Substantive results from the first ever “two-plus-two” dialogue between the foreign and defence ministers of India and the United States should pierce the political pessimism that had enveloped the narrative on Delhi’s ties with Washington. The signing of a new defence agreement called Communications Compatibility and Security Agreement (COMCASA) — which has been pending for years — is only one signal that India’s defence establishment is rethinking its entrenched inhibitions about strengthening operational engagement with the American armed forces. After the talks, Delhi acknowledged its shared interests with Washington to the east of India and affirmed strong commitment to work closely with the US for regional security in bilateral, trilateral and quadrilateral formats. It also underlined the importance of financial sustainability of infrastructure development in the region.
If India was less hesitant about working with the US in redressing the Asian imbalance resulting from China’s geopolitical assertiveness, Washington seemed more willing to address Delhi’s concerns on Pakistan. It demanded that the Pakistan Army stop using terror proxies and bring the perpetrators of the 2008 Mumbai terror attacks to justice. It also agreed to step up counter-terror cooperation with India. The US is now ready to assist Delhi in the areas of defence innovation, support the development of defence industrial corridors and expand intelligence sharing as part of India’s new designation as a Major Defence Partner. As Defence Minister Nirmala Sitharaman put it, a “new era in bilateral defence and strategic engagement” has begun.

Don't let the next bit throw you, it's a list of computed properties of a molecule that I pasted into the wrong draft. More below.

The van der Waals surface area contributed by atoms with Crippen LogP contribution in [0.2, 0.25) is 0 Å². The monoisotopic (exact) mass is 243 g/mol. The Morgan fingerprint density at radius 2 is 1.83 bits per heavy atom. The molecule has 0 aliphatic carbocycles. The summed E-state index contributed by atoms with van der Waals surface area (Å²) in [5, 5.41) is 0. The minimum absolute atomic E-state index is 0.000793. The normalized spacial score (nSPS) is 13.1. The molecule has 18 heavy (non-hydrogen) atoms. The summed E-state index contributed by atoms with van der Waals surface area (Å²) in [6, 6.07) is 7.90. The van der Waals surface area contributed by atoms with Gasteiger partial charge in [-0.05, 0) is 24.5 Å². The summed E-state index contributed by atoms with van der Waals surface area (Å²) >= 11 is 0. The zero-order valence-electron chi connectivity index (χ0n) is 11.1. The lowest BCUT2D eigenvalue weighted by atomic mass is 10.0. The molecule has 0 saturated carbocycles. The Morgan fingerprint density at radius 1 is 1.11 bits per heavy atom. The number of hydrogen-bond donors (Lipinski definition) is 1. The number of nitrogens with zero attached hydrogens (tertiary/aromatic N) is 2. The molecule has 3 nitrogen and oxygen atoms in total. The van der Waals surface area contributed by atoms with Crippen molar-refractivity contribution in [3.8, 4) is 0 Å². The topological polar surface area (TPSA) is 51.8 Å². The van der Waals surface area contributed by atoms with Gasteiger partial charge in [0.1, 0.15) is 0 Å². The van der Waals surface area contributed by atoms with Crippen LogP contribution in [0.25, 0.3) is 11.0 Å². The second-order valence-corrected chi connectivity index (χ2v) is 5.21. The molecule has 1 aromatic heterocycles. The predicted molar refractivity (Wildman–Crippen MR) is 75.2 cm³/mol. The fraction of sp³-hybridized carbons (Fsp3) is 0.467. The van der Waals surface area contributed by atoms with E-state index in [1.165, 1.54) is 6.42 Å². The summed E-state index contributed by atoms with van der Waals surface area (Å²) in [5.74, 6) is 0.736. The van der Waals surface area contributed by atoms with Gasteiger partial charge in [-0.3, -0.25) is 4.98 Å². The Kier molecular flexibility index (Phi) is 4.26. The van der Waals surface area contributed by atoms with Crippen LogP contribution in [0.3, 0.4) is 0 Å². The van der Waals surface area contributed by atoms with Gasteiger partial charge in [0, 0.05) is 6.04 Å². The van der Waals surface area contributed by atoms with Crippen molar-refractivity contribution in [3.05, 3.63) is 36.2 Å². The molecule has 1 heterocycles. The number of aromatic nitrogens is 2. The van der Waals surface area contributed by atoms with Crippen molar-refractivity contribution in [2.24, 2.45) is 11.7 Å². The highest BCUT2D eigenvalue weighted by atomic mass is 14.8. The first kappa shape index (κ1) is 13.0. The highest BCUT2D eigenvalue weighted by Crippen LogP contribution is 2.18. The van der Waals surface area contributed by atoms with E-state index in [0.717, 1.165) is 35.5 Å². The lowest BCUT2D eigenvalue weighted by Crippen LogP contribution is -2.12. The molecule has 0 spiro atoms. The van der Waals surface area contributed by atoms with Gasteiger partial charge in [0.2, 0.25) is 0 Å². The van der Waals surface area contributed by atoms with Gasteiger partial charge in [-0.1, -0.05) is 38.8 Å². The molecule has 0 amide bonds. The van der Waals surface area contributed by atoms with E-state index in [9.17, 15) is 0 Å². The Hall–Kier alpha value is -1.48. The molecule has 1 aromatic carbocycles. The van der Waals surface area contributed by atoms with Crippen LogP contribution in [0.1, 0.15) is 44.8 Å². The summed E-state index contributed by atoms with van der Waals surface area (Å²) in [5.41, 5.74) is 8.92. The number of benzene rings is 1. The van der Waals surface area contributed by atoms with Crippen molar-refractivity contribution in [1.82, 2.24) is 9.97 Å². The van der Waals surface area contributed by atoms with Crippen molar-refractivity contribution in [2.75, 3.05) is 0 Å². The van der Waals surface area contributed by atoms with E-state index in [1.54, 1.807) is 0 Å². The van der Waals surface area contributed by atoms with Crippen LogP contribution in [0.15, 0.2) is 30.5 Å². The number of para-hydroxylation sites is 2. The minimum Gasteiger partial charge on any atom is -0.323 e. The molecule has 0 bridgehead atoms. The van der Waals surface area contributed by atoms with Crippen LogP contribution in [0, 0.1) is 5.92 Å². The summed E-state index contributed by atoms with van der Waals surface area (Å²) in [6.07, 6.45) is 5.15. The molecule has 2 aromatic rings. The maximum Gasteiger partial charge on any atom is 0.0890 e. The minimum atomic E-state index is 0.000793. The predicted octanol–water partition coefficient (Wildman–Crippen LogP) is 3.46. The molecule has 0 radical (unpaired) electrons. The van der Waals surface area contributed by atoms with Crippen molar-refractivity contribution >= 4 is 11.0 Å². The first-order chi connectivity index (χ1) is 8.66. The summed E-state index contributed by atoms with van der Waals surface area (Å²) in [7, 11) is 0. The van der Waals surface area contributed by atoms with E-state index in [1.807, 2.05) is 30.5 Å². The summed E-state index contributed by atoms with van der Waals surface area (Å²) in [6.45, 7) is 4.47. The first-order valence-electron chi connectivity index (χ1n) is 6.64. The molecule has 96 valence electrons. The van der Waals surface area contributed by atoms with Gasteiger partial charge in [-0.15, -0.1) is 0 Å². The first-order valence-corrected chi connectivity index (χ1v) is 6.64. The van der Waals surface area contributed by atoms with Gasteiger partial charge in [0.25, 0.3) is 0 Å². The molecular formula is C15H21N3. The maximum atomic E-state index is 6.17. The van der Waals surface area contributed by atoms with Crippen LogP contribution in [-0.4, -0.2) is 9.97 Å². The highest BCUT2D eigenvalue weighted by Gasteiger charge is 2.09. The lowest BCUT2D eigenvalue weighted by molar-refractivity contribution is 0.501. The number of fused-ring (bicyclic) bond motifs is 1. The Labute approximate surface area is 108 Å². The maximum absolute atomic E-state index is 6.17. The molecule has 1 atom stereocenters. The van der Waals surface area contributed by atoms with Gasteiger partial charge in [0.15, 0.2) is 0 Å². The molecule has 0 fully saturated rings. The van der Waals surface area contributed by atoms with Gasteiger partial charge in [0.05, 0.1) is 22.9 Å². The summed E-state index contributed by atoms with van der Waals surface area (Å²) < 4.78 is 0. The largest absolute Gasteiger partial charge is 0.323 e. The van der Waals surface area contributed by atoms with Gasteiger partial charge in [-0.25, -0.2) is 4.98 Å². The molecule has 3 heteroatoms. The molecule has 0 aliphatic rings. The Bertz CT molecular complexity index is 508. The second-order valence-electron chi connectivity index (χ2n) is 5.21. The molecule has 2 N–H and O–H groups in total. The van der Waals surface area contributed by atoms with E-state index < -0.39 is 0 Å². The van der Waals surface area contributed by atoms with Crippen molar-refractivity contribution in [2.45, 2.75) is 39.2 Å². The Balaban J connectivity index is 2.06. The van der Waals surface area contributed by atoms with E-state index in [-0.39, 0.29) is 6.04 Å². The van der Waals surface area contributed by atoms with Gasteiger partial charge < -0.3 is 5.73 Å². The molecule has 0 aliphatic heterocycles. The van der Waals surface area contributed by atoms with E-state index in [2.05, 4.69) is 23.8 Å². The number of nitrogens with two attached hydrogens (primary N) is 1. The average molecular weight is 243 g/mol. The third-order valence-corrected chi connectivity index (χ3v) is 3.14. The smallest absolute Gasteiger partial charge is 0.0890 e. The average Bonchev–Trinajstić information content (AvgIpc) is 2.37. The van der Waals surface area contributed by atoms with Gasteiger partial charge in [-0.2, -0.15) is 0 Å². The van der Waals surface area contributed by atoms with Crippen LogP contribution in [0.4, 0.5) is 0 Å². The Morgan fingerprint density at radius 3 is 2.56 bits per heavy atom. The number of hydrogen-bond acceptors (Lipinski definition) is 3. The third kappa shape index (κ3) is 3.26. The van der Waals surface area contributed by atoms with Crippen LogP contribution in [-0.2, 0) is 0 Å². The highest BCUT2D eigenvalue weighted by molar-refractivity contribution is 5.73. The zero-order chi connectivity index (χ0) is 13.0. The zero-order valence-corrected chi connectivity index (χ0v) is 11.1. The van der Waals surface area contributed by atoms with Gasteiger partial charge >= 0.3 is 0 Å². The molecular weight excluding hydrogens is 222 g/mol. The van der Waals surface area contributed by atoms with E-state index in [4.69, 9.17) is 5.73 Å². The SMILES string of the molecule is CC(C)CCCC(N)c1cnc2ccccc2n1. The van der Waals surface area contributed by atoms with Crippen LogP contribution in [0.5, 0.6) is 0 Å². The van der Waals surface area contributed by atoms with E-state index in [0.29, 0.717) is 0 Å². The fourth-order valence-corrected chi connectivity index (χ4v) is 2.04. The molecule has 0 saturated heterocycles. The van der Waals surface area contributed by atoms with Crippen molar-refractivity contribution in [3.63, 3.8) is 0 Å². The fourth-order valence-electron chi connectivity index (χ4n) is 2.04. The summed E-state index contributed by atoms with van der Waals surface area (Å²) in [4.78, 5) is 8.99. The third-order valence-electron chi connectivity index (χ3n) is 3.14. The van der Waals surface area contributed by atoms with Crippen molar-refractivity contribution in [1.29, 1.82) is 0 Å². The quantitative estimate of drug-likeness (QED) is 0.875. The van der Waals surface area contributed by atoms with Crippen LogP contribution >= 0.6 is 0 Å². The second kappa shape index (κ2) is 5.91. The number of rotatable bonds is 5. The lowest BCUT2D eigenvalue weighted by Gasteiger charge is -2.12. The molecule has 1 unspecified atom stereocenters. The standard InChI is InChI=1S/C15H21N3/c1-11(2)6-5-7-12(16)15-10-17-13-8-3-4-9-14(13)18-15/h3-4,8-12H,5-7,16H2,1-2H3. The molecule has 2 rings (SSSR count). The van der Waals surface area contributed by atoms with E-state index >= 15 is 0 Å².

As they celebrated the long overdue progress on the defence front, the two sides continued to discuss differences over trade, Russia and Iran. As with all of its commercial partners, the US is seeking a reduction of the trade surplus in India’s favour and improved market access. India, on its part, is trying to buy more from America and seeking a liberal regime on H1-B visas. The recent doubts over the relationship were centred around the consequences for India from the US decisions to impose new sanctions against Russia and Iran. Russia is a major strategic partner for India, Delhi would like to keep a working relationship with Iran. The US has softened its position from saying “no waivers” to suggesting that it was open to considering them in the case of India by taking into account the larger imperatives of the bilateral strategic partnership. This is an important reminder that the US, by nature, is open to splitting the difference and finding common ground with its partners. Indian diplomatic tradition, in contrast, has frowned upon deal-making. The successful first round of the “two plus two” talks suggests that Delhi is no longer diffident about transactional diplomacy. This is specially welcome when the man who invented the term “art of the deal”, Donald Trump, is the president of the United States.